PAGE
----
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The completion of another volume may seem to demand from the Editors a retrospect of their labours, difficulties, and encouragements.
Yet, after forty-one years of persevering effort in conducting the Magazine, on the same principles, and amid circumstances of a varied, and indeed almost ceaselessly changing character, it may be thought that a Preface is not requisite. Compliance, however, with a long established custom is readily yielded, and to the contributors to the work, its readers, and all who have sought to promote its interests and extend its circulation, the Editors gratefully render their most hearty thanks.
It is hoped that the contents of this closing volume are found such as to justify previous expressions of solicitude on the part of the Editors that the Magazine should adhere to its distinctive principles, maintain its doctrinal status, and present an aspect of general improvement and increasing ysefulness, as an organ of the Strict Baptist denomination. Confessedly, there remains much to be done to render the work all that it is desirable it should be, both in a literary point of view, and as a vehicle of denominational and religious intelligence. And the Editors would again venture to remind their brethren and friends generally, that while they themselves do not shrink from the responsibility attaching to the supervision of the work; much, very much of the efficiency necessary to promote its successful onward course, must depend on the character of the contributions received. A larger supply of pointed, pithy and brief articles, furnished by competent writers, would greatly conduce to the object desired and sought. And if the intelligent members of our churches generally would supply brief reports of occasional public meetings and interesting events relating to the progress and prosperity of the cause of Christ among them, that a greater amount of intelligence from
the " dwelling places of Zion ” may be furnished, this would be especially
" acceptable, and tend to promote the interests of the Magazine.
Moreover, in the present day of religious excitement, when remarkable revivings of the spirit and power of religion are witnessed, and reported from various parts of the United Kingdom; the genuineness of whose character is attested by many eminent servants of the Lord, -sober-minded and trust-worthy brethren ; it is felt that the interests of the Churches generally demand that the Periodical Press should not stand aloof from such unwonted manifestations of the Spirit. It must be earnestly desired, (whatever may be deemed questionable, or even positively objectionable, in relation to those “Revivals,"] that with all that is good, holy, and truthful pertaining to them, all our churches may be speedily leavened. A baptism of fire is greatly needed. A frigid and apathetic indifference to the wants and woes of the outside world, in most of the churches, is painfully visible; and that an extensive and powerful revival of true godliness and apostolic fervour may be witnessed, characterized by hearty and united efforts to promote the salvation of sinners, and a corresponding zeal in the maintenance and defence of those great truths of the gospel, which constitute the basis of all true spiritual power and religious progress, together with a holy jealousy for individual and social purity and godliness;—is devoutly to be desired and prayed for. Those truths, it is to be feared, do not much enter into the composition of modern revivals, as they are notoriously eschewed by most churches of all denominations. Yet it is believed that those eternal verities form the staple of the ministry of many Baptist churches; and cherishing the revered memory of one, who, in his day, stood high among the ornaments and the ablest advocates of the of the gospel of distinguishing grace, the late Mr. John Stevens, of Meard's Court, Soho, the Editors have had great pleasure in occasionally giving insertion to the rich effusions of that great and good man in the present volume; and it is with equal satisfaction that they will be enabled, in their next issue, January, 1875, to present their readers with a fine portrait of that eminent servant of Christ, with a sketch of his life, and the substance of one of his unpublished sermons. They hope also to give from time to time more of the valuable papers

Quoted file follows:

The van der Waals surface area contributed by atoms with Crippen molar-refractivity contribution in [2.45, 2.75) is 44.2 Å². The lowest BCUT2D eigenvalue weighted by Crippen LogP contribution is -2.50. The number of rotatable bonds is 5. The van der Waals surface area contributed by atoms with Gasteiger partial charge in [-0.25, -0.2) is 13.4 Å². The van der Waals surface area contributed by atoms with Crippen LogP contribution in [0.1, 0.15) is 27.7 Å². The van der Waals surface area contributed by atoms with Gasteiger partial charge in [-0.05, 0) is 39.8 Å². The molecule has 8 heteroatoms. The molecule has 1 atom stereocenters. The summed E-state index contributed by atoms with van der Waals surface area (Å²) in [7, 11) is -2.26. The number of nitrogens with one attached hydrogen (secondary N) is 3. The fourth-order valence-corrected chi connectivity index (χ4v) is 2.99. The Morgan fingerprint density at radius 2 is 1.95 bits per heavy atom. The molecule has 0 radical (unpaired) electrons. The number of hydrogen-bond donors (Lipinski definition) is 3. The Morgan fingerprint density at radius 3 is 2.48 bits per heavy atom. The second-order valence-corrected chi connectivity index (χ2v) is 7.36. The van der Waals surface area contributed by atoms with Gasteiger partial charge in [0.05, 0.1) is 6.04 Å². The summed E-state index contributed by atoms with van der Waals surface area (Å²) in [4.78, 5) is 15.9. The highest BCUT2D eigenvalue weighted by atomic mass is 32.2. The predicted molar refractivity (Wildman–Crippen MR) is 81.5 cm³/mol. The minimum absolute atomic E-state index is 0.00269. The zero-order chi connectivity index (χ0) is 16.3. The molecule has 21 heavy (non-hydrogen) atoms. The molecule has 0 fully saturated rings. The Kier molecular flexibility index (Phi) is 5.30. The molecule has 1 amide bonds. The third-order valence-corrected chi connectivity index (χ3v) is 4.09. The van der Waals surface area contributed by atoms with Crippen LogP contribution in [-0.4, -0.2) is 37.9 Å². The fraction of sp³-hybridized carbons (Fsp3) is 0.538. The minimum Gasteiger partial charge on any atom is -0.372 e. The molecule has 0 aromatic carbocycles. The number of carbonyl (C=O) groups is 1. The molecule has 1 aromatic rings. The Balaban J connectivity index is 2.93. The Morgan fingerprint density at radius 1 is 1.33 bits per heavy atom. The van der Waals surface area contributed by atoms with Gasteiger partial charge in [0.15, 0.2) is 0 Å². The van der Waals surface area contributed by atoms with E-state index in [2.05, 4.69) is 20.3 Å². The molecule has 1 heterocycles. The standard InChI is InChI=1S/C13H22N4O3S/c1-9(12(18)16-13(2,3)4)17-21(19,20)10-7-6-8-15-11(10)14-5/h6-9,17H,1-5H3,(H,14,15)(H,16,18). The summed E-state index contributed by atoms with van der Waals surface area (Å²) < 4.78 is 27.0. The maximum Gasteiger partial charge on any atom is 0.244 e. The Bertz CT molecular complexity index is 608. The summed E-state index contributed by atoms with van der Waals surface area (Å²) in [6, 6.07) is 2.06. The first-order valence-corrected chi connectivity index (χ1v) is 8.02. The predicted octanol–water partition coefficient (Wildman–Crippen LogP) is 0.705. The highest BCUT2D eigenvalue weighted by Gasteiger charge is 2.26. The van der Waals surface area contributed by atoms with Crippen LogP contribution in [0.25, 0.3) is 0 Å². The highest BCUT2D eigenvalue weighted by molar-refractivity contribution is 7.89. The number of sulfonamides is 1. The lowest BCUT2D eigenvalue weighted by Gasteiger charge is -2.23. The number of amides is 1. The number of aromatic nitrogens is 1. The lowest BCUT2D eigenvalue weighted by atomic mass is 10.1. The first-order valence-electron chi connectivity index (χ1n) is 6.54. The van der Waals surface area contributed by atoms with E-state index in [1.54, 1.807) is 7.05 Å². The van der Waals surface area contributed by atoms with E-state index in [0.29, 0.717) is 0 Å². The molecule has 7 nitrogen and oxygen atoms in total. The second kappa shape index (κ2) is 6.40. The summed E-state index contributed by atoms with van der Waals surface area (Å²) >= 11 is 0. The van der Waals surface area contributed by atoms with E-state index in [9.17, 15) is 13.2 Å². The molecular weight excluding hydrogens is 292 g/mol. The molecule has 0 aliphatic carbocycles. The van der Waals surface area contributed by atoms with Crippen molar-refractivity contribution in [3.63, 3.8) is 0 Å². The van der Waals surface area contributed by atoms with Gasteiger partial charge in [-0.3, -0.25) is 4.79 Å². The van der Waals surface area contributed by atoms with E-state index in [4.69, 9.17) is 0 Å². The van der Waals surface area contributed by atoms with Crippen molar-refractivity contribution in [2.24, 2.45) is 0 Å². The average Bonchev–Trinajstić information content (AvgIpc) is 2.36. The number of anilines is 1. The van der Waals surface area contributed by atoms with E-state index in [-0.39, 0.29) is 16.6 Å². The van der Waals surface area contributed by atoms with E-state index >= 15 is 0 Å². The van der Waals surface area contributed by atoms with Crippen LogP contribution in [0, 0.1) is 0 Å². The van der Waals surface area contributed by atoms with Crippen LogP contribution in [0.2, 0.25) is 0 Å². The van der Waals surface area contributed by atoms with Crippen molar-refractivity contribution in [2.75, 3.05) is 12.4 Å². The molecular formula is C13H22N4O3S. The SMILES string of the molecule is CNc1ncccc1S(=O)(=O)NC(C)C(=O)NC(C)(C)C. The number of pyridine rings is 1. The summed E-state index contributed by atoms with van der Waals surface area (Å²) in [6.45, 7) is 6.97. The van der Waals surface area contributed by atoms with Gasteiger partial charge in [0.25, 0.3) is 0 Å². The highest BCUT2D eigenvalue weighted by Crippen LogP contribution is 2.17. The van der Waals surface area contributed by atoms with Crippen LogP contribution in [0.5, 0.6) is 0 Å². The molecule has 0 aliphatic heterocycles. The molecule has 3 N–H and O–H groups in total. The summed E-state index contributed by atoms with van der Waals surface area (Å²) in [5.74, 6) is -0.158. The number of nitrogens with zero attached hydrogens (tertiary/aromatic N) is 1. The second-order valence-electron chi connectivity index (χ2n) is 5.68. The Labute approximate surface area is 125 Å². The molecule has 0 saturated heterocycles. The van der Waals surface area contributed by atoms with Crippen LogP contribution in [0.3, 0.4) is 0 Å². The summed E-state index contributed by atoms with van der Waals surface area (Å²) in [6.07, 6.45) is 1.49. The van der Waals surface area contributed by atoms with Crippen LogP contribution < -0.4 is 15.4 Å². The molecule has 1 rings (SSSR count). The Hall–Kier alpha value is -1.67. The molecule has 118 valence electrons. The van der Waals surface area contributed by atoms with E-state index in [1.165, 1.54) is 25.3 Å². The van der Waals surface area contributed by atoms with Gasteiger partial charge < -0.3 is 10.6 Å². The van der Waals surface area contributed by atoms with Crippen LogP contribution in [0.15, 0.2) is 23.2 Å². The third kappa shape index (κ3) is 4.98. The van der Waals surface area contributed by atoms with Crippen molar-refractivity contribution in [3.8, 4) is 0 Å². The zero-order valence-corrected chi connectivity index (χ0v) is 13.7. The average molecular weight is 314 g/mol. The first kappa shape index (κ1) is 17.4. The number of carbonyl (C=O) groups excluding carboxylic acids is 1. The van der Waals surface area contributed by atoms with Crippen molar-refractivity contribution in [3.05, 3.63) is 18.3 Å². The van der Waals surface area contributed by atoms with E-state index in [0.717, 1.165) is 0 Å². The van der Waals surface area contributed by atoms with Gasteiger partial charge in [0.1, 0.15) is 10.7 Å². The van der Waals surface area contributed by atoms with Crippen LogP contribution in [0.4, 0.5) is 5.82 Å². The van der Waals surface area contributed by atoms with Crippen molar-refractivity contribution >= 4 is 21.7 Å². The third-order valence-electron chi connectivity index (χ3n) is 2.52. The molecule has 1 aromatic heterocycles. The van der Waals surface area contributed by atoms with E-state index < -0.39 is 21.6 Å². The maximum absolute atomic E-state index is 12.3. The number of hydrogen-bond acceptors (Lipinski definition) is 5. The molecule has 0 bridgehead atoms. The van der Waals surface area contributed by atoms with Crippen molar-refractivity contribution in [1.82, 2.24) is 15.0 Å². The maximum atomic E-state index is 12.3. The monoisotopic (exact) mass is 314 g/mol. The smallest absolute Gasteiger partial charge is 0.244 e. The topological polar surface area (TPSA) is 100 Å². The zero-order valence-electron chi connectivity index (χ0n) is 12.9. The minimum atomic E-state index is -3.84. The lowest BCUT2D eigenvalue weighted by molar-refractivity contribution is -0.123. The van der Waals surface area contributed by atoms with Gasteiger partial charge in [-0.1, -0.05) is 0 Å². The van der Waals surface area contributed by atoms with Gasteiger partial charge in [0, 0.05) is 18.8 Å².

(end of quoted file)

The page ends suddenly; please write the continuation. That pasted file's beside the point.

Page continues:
and letters of their late beloved friend, the estimable Mr. George Wright, of Beccles.